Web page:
Investing in the RCA circuit, in my opinion, is not necessary and required here, and I will say more: deeply optional. These connectors will be useful to us mainly when we do not have any digital outputs at hand, and listening to music via Bluetooth is not an option and is not worthy of the people of our format. I depreciate the analog inputs not from my own eyes, but because of the consequences of Edifier’s decisions when designing these speakers.

During tests and comparing the sound via bit-perfect, e.g. through an optical cable and my best RCA cables from the Signature series, as long as I felt a change in tonality (warmer) and a bit also in the scene (even greater depth and less deflection to the sides), this is how much the gain in elementary sound quality was no longer so obvious, not to say that sometimes it was hard to hear any difference in terms of overall quality. And this with a DAC for $1500 and cables that cost as much as the speakers themselves.

Edifier R1850DB S/PDIF Quality

My impressions oscillated in terms of both tonality and quality. As the speakers themselves were already musical enough, in my opinion, I had the impression of a better subjective feeling when the source was Essence STX via the optics and also bit-perfect in the mentioned mode, i.e. in DD communication (only digital signal) and with DA conversion as the last stage signal transport. Here, however, I had the feeling that the speakers do not fully use the quality of the signal they receive.

This confirms the impressions published by one of the users on Amazon about the unnecessary AD + DA conversion in the R1850DB. As a rule, I am very cautious about any opinions published anonymously on such portals, but in this case, my observations turned out to be quite convergent, and, contrary to my original skeptical attitude, they coincided. What’s the problem? Well, the speakers most likely use Texas Instruments TAS5707 circuits, which operate on a digital signal. There would be nothing wrong with that if it wasn’t for the fact that they operate only on digital signals and were not designed to work with an analog signal, so they need an additional converter. Therefore, if we introduce the audio signal via RCA sockets, i.e. analog, we generate an unnecessary stage of signal conversion from analog to digital, so that it is converted to analog again and redirected to converters. That is why I emphasized at the beginning of my discussions that the RCA circuit is only optional here.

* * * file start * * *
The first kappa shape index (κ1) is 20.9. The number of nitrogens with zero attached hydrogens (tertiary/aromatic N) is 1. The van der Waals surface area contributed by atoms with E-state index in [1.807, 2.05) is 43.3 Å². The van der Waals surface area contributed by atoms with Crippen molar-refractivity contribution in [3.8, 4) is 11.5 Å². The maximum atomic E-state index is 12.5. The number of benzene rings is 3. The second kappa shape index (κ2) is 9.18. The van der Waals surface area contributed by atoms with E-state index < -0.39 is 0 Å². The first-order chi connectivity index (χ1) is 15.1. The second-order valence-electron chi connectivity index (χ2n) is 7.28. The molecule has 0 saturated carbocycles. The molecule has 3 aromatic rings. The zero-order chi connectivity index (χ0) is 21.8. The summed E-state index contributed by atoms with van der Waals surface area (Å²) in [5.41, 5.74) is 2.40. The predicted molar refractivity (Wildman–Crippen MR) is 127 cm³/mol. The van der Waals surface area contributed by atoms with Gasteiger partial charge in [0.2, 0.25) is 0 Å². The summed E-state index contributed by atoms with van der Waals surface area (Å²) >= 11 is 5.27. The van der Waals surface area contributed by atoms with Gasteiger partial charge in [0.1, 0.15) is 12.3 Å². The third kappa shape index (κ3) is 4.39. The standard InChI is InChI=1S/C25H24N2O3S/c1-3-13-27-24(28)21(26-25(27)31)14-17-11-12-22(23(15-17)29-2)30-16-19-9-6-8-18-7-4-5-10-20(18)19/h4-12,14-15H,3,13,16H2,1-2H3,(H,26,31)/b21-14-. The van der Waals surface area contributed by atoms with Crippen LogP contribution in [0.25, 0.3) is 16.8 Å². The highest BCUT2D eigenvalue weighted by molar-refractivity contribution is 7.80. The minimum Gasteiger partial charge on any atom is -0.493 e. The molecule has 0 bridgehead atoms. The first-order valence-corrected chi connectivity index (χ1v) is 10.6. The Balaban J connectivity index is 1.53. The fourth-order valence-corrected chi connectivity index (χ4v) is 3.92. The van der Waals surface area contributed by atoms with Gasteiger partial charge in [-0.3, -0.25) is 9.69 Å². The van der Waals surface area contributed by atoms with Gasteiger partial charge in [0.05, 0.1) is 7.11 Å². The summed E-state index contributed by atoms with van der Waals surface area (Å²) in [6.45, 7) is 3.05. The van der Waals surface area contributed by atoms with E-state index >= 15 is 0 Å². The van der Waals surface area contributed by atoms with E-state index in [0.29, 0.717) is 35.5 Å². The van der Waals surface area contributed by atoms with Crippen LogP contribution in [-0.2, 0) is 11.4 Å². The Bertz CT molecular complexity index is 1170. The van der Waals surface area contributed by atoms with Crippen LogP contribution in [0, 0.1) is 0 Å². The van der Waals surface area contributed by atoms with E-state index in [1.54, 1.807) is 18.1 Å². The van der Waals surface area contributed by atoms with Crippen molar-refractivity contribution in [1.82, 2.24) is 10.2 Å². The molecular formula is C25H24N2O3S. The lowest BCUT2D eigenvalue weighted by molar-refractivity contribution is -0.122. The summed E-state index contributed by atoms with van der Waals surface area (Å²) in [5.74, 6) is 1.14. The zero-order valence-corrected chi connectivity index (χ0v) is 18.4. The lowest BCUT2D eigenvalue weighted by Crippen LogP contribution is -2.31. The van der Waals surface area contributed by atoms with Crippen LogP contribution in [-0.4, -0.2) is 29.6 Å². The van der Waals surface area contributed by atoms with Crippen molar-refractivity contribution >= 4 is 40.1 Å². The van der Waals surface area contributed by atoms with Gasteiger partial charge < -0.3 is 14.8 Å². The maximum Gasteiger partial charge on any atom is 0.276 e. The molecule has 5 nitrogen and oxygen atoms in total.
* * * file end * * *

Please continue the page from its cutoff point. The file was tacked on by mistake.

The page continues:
The author of the opinion wrote that it does not matter what card or DAC we use for the analog signal because we will get practically the same or similar sound, but I will not agree with this statement. It goes too far and in my opinion, it should be worded like this: special investment in the analog circuits for these speakers does not make sense.

The difference will be audible but too small to justify the expense and not give us the fundamental thing, which is to improve the sound quality. If in my case a decent audio track with decent cables was used for more than 10 times the price of the speakers and I finally achieved such effects, it means that the investment limit had to be reached much earlier. It also means that the manufacturer decided to put the greatest emphasis on digital and BT inputs on these speakers, and not on analog ones. These will work, so that we have no doubts, and the speakers themselves will play without any problems, but their potential will not be fully used in this way.

Therefore, if we want to get the best results with the R1850DB, instead of investing in an RCA circuit, it is better to invest in a good S/PDIF circuit and buy anything that can be used as a digital transmitter, and invest in a more sensible cables. If for some reason, as I wrote, there is no desire to use BT mode, even a simple sound card, with optical, mini-Toslink, or coaxial output, will do the job for us. And it doesn’t have to be the old Xonar as in my case. In my opinion, this does not preclude the use or command of these speakers. Interestingly, even the author of the short review quoted above from Amazon gave the speakers 5/5 stars and described it as perfect for the price.

However, in some situations, it can be a limitation for people who do not have any digital output and do not want to use Bluetooth. However, I deeply doubt that these people would be interested in the R1850DB, and not, for example, in the older and cheaper R1600T or other simpler designs, to save money on an unnecessary digital section. Unless it is a spare purchase, even if we use a Bluetooth connection, it also gives the possibility to control playback via remote control, which we will not use in S/PDIF mode.